Tuesday 22 July 2014

Seeing Seoul - sightseeing

I’m very lucky because with work I get to travel to some amazing countries. This time it was Seoul in South Korea. A place I knew very little about and so was very excited to visit. I think this lack of knowledge meant that Korea has never appeared on my ‘to visit’ list, despite loving Asia and so I was very curious to see what was on offer. Here are some of my highlights…


Korea (also called Hanguk in South Korea) is divided into two states: North Korea (aka the Democratic People’s Republic of Korea) and South Korea (aka Republic of Korea). It has a interesting history where it was mostly isolated and nicknamed “The Hermit Kingdom” due to its policies. However in the late 19th century Japan colonized it which it remained until the end of WWII in 1945. In 1945 it was split between the USA and Russia’s Soviet Union, dividing the country between two rivaling superpowers who couldn’t agree on the country’s independence. The Cold War only worsened this situation, leading to Korea’s continued division with two different political entities.

Seoul, where I was heading, is the capital and largest city in South Korea. Seoul’s Capital Area is actually the 3rd largest metropolitan area in the world with over 25.6m residents!

This booming city is positioned on the Han River and was founded in 18BC, over 2000 years ago.

It is East Asia’s most visited city and the 4th biggest tourism earner. However it is primarily visited by Chinese, Japanese and Thai tourists rather than Westerners. It did mean I stood out a far bit and attracted some curious looks from kids! However, a lot of people speak English which was great.

Seoul is noted for its population density – almost 2 x that of New York and 8 x Rome!

I was staying in Myeongdong, a shopping and entertainment part of town which I would highly recommend. This downtown area was perfect for a young (okay, young-ish!) foodie like myself.

It is very easy to get around Seoul. They have a simple subway (well I am used to London’s tubes!) and lots of street signs are helpfully also written in English language. The subway system is actually the busiest in the world, transporting over 8m people per day.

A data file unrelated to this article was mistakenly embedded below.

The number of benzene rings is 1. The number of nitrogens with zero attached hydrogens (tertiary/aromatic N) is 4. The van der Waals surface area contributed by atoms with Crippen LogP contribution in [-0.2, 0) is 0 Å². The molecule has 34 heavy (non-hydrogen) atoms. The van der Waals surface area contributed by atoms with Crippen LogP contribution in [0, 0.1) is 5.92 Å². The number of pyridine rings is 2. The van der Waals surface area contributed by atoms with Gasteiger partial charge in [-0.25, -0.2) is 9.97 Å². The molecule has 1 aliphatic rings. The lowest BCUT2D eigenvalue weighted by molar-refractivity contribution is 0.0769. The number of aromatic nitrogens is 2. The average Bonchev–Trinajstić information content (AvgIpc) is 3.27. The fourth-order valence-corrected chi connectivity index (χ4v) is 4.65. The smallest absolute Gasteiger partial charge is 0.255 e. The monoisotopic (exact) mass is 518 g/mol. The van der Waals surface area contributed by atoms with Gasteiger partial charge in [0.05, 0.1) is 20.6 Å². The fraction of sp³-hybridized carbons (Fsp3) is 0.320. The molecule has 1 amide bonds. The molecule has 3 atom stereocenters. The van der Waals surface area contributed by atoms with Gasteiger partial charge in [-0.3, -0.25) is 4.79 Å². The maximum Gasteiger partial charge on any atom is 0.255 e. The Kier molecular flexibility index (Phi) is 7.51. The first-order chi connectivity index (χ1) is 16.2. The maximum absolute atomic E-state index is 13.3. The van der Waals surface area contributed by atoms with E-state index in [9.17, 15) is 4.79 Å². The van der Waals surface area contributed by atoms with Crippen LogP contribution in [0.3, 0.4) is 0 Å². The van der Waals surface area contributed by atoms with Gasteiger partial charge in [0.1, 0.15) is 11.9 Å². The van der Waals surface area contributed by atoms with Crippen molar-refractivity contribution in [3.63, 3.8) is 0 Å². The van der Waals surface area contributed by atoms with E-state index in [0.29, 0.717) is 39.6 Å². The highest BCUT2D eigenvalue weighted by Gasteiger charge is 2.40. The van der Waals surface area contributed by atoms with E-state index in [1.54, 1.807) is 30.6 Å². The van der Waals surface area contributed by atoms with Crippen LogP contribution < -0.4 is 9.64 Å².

To get into the city from the airport, I’d recommend using the KAL limosine service (a coach transportation costing only 16,000KWN, less than £10)

To kick of my exploration of the city, I decided to do the ultra-touristy but ultra-useful city bus tour. I’m not usually a fan of very touristy things but this is the perfect way to visit multiple sites easily, letting you hop-on and hop-off as many times as you want and picking from a number of different routes, depending on your interest.

There is too much to cram into one day, which is all I really had, so I was selective where I stopped…

Deoksugung Palace (aka Gyeongun-gung): meaning “Palace of Virtuous Longevity” is one of the “Five Grand Palaces” built by the Joseon Dynasty in the city. It was home to various Korean royals until the turn of the 20th century. It also has a impressive changing-of-the-guard ceremony (10.30am, 2pm & 4pm, except Mondays). A lot of the buildings were destroyed during Japan’s colonial time and only 1/3 of the structures remain now.

Namsangol Hanok Village (aka "A Village of Traditional Houses in the Namsan Valley” houses 5 traditional Korean houses (hanok) from the Joseon era have been restored to share the original atmosphere, furniture and activities of the times. I was offered a free tour by a student (a government service requirement of school kids). He walked me through the gardens and homes pointing out the traditional items and sharing the history and types of people who would have lived in these upper class homes. 

Namsan & N Seoul Tower: This iconic tower is located on Namsan Mountain and marks the highest point in Seoul. Many tourists get the cable car up the mountain, but I was on the bus so just hiked up the short remaining distance. It was built in 1969, costing approx 2.5million USD and opened to the public in 1980. 

The tower lit up at night

It’s 236.7m tall and so should give stunning views over the city, however it was very cloudy and humid when I visited so it wasn’t the best weather to appreciate the panoramic scenery. The observation deck is not the only attraction inside – there are also shops and restaurants. 

There are also hundreds of lovelocks all along the tower fences.

Gwanghwamun: the main and largest gate of Gyeongbokgung Palace, is a landmark and symbol of Seoul’s long history as the Joseon Dynasty capital.

Wongudan Altar (aka Hwangudan) was built in 1897 as a site for the ritual performance of the rite of Heaven.

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